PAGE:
In a newly revamped Rush, 455 bids offered

IFC pilots ‘express’ Clearinghouse, Rush smartphone app

Gordon W. Wintrob ’12, Interfraternity Council (IFC) president, can sleep very well at night. The IFC had “a very safe, hassle-free Rush,” in which 455 bids were offered to 369 men, he said — about 1.23 bids for each freshman who rushed. Of the men that were offered bids, 321 (about 87 percent) have pledged as of Monday night.

Bid numbers are comparable to previous years, though the freshman class size is larger this year. Last year, 470 bids were extended to 367 men, or about 1.28 bids per person. In 2009, 437 bids were extended to 338 men.

Alpha Delta Phi took the most pledges this year, followed by Lambda Chi Alpha. The closing of Beta Theta Pi over the summer did not affect Rush, said Wintrob.

A digital Rush

The IFC took several steps to technologically soup-up Rush this year.

A new form of the Clearinghouse system — software which tracks the location of rushing freshmen — was piloted with nine chapters. Tim J. Stumbaugh ’12, IFC vice president, said that the new “Clearinghouse Express” lets fraternities check in freshmen by scanning their MIT ID cards.

“My chapter [Phi Delta Theta] was … one of the pilot members, and I can say that it definitely helped with the check-in/check-out process during Saturday and Sunday, when there was a constant flux of people in and out of the door. Toward the later part of the week, it was easier to identify rushees by name, so there was a bit of a falling off of the system’s use,” wrote Stumbaugh in an email to The Tech.

Phi Sigma Kappa President Jason R. Hoch ’13 had similar observations. “Clearinghouse Express was convenient early in Rush. Freshmen liked it. It also allowed you to override the case when another fraternity forgot to check a freshman back in. Later in Rush, when we knew the names of the freshmen, it was easier to type in their names than to scan their IDs,” he wrote in an email.

“There were no privacy concerns as far as I could tell,” Hoch added.

For the first time, the IFC also offered a Rush-centered smartphone application. The app, which is available for iPhone and Android users, displays the locations of each fraternity, the scheduled events at each house, and the entire Rush schedule among all the fraternities.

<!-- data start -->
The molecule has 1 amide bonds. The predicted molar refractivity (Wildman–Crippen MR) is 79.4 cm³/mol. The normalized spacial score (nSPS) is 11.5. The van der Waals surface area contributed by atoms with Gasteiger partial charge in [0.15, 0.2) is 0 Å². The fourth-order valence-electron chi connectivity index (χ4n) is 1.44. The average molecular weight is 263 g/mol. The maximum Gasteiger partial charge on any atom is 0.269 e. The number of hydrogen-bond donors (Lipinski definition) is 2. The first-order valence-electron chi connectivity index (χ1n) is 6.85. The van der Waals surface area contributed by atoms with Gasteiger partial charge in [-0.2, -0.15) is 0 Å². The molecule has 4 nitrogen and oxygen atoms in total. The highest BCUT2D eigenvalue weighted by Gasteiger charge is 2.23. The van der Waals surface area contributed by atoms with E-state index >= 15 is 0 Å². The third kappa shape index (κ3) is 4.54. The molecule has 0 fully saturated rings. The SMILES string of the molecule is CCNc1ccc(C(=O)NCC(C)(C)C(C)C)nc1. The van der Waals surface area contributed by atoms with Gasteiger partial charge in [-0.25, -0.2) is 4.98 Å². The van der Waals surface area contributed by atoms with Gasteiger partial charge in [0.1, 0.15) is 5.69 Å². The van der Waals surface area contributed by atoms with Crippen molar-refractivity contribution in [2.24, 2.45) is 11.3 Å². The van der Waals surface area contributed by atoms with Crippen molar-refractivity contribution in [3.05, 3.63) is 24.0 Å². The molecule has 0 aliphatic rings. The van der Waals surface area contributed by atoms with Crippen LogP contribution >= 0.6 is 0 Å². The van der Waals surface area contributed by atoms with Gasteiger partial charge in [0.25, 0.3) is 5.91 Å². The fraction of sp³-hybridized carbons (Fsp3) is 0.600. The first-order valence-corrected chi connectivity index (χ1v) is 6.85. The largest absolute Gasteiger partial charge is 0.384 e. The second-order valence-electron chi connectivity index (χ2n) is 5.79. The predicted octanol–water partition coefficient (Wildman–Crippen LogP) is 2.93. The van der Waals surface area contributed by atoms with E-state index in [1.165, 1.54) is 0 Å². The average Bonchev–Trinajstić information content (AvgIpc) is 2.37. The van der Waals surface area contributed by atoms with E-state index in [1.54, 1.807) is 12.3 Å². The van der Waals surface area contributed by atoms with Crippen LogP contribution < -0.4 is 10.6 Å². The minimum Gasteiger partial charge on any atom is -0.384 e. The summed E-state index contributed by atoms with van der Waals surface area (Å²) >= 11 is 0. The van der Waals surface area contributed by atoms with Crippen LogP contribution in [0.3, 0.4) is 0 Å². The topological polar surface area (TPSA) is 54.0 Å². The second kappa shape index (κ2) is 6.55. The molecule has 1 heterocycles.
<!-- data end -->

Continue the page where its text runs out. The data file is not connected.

This year, the IFC will distribute a survey to gather data about people who went through Rush. The IFC wants to learn more about their experiences and opinions, and gather suggestions for improvement, said Wintrob. This is a departure from previous years, when the IFC only polled rush chairmen.

Wintrob said that rush was “safe and effective” this year, although there were a few minor violations of rush rules. “The IFC coordinates alcohol inspections among the different houses to ensure that the recruitment period is dry. There is considerable buy-in from the fraternity community and we did not encounter any serious problems,” he said.

This year, “there were only minor updates to the recruitment rules,” he added.

Rush changed minds

International student and Sigma Nu pledge Rafael P. Gazzin ’15 said that he liked IFC rush more than REX. “The frat rush was better because you spent time with the guys everyday to get know the people better. … Most of the fraternities have really nice houses. They took us to more sophisticated events like shows, dinners, and baseball.”

Before pledging, Gazzin had not thought about joining a fraternity. “I thought that I would be so happy in my dorm; it’s so close to campus. I don’t know why I would join a fraternity. It’s all about the ‘brotherhood’ [and] jobs. And then I decided that I would give [rush] a chance. It’s free food and free events.”

His mind soon changed. “Ever since I talked with people, joining a fraternity can be really, really good — better than having friends and parties. You have a support system. Really good friends and brothers that can help you when you’re sick … help you with your p-set. I changed my mind completely.”

Matthew J. Hunter ’15, a Zeta Psi pledge, also seemed to enjoy Rush. “The events were really interesting, and it was a good way to show that MIT fraternities aren’t a lot like the stereotypes that you have about fraternities in general. As opposed to just drinking all the time and taking advantage of women, I think that these guys are good people to live with and that I’ll have fun in the coming years.”

But there was a downside. “There’s 26 fraternities, and I had only enough time to visit three of them for an ample amount of time.”